Synbiosafe DVD cover (2009) © Markus Schmidt and Camillo Meinhart. Image Source: Synbiosafe.
More breathless excitement: MSN reports that scientists are on track to build a synthetic yeast life form by 2017 (via Machines Like Us):
The Imperial College site for the Centre for Synthetic Biology and Innovation notes:British scientists are taking part in a global effort to build the first synthetic life form whose cell structure resembles that of plants, animals and humans.
The researchers have been given almost STG1 million ($A1.67 million) in government funding to help them construct one of the organism's 16 chromosomes.
They are part of an international consortium committed to creating an artificial version of yeast by 2017.
It will be the first time scientists have built the whole genome, or genetic code blueprint, of a "eukaryotic" organism whose DNA is stored within a nucleus.
All animals and plants fall into this category. Bacteria and blue-green algae are examples of more primitive organisms that lack nuclei.
Three years ago a team led by American geneticist Craig Venter created a synthetic bacterium genome from scratch in what was described as a landmark achievement.
The new project takes the creation of artificial life to the next level by making the jump to a eukaryotic organism.
Professor Paul Freemont, a leading member of the team from the Centre for Synthetic Biology and Innovation at Imperial College London, said: "It's a massive leap forward. Yeast is a eukaryote - it's a much more complicated cell. These are chromosomes that mimic the chromosomes in our own cells."
But he made it very clear this was not a first step towards attempting to build Frankenstein-like human life in a lab.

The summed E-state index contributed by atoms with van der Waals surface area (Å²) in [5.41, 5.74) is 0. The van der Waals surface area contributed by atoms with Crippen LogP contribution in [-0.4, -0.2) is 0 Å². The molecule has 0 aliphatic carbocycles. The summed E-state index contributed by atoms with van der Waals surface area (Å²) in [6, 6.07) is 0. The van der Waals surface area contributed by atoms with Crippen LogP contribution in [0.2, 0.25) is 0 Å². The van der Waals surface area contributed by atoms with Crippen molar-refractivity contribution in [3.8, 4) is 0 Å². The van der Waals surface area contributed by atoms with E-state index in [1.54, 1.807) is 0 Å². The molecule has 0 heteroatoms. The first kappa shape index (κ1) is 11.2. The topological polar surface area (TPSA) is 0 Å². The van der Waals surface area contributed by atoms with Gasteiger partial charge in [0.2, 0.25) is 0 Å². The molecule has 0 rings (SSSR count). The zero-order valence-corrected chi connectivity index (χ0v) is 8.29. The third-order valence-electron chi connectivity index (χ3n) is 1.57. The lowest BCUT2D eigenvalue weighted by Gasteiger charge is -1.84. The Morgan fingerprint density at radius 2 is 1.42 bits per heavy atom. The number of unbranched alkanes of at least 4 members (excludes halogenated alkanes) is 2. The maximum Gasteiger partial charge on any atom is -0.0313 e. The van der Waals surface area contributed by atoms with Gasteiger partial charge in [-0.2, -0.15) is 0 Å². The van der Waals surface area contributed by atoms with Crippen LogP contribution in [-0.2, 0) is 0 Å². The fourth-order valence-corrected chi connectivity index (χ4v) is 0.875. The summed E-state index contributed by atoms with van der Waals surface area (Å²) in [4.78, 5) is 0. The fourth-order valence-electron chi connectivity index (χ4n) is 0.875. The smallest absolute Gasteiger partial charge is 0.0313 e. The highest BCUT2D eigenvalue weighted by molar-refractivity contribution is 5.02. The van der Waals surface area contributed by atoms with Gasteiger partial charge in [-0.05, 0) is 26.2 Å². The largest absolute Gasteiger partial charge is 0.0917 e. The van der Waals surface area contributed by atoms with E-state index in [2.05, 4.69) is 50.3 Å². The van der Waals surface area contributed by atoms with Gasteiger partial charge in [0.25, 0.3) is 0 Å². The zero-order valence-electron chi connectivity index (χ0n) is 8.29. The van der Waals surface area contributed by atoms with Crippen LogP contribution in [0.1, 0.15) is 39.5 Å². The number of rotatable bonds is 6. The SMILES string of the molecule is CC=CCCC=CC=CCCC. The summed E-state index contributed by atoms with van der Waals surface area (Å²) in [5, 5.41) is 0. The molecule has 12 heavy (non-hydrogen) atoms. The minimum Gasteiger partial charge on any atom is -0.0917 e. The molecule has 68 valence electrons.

Synthetic Biology is the engineering of biology. It is an exciting new area of research combining science and engineering to design and build new biological functions and systems, and to understand existing biological life through its rational re-design.Is there any cause for larger moral concern, or concern about weaponized synthetic biology? Scientific American mulled these questions over vaguely in a 2010 article. While the writer,
Excerpt from Adventures in Synthetic Biology (2007). Image Source: MIT/Nature via h+ magazine.
In 2007, Wired reported on a bit of MIT publicity outreach, published through Nature, which was designed to make synthetic biology more friendly and accessible to the public, and especially to children interested in studying science: "MIT’s Synthetic Biology Working Group partnered with cartoonist Chuck Wadey, to create a comic book, Adventures in Synthetic Biology, to showcase the principles of the field." You can see the whole comic, starring Bacteria Buddy, Device Dude, and System Sally, here.
In 2007-2008, a project, Synbiosafe, won 236,000 euros to explore the ethical and safety issues associated with synthetic biology. The grant came from an EU program, New and Emerging Science and Technology (NEST). The Synbiosafe project was coordinated by Austrian scientist Dr. Markus Schmidt. Just his affiliation - with the Organisation for Internal Dialogue and Conflict Management (IDC) - should clarify where researchers think synthetic biology could go.
Schmidt's personal site notes that he works
in the area of technology assessment of novel bio-, nano- and converging technologies (such as synthetic biology); [he] explores the interface between science, society and art; and [he] engages in documentary film production and art-science exhibitions. Schmidt is founder of Biofaction and co-founder of IDC.IDC's project list shows the spheres which synthetic biology touches: environmental pollution; a sustainable energy policy for Africa; promoting biodiversity conservation in Cambodia; improved agricultural portfolios in Europe and Asia; biosafety and genetically modified crops in South Africa.